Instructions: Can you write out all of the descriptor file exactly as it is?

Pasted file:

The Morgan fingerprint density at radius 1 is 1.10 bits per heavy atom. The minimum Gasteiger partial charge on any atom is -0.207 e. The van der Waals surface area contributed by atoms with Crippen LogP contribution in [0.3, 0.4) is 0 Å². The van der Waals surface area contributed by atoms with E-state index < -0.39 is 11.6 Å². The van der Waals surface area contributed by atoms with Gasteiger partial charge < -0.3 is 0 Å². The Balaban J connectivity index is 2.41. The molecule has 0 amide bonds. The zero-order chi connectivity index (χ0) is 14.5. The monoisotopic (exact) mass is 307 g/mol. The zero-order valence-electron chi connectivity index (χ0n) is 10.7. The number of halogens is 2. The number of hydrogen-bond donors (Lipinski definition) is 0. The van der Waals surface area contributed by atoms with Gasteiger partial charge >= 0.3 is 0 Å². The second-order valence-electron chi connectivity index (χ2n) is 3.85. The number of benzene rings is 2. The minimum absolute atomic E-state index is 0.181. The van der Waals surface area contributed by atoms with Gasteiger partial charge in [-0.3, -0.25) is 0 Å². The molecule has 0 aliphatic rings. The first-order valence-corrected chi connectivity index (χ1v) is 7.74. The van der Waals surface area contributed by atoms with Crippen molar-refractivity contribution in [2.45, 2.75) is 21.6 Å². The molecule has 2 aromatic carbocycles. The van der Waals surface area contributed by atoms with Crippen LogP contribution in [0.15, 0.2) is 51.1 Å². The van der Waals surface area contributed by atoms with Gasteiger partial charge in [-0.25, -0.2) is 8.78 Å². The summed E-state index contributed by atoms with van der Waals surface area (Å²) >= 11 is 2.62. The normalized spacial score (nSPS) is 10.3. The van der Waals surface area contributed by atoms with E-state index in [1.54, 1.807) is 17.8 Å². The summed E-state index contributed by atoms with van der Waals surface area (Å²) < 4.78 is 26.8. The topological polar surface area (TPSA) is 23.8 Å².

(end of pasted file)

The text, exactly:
The Morgan fingerprint density at radius 1 is 1.10 bits per heavy atom. The minimum Gasteiger partial charge on any atom is -0.207 e. The van der Waals surface area contributed by atoms with Crippen LogP contribution in [0.3, 0.4) is 0 Å². The van der Waals surface area contributed by atoms with E-state index < -0.39 is 11.6 Å². The van der Waals surface area contributed by atoms with Gasteiger partial charge < -0.3 is 0 Å². The Balaban J connectivity index is 2.41. The molecule has 0 amide bonds. The zero-order chi connectivity index (χ0) is 14.5. The monoisotopic (exact) mass is 307 g/mol. The zero-order valence-electron chi connectivity index (χ0n) is 10.7. The number of halogens is 2. The number of hydrogen-bond donors (Lipinski definition) is 0. The van der Waals surface area contributed by atoms with Gasteiger partial charge >= 0.3 is 0 Å². The second-order valence-electron chi connectivity index (χ2n) is 3.85. The number of benzene rings is 2. The minimum absolute atomic E-state index is 0.181. The van der Waals surface area contributed by atoms with Gasteiger partial charge in [-0.3, -0.25) is 0 Å². The molecule has 0 aliphatic rings. The first-order valence-corrected chi connectivity index (χ1v) is 7.74. The van der Waals surface area contributed by atoms with Crippen molar-refractivity contribution in [2.45, 2.75) is 21.6 Å². The molecule has 2 aromatic carbocycles. The van der Waals surface area contributed by atoms with Crippen LogP contribution in [0.15, 0.2) is 51.1 Å². The van der Waals surface area contributed by atoms with Gasteiger partial charge in [-0.25, -0.2) is 8.78 Å². The summed E-state index contributed by atoms with van der Waals surface area (Å²) >= 11 is 2.62. The normalized spacial score (nSPS) is 10.3. The van der Waals surface area contributed by atoms with E-state index in [1.54, 1.807) is 17.8 Å². The summed E-state index contributed by atoms with van der Waals surface area (Å²) < 4.78 is 26.8. The topological polar surface area (TPSA) is 23.8 Å².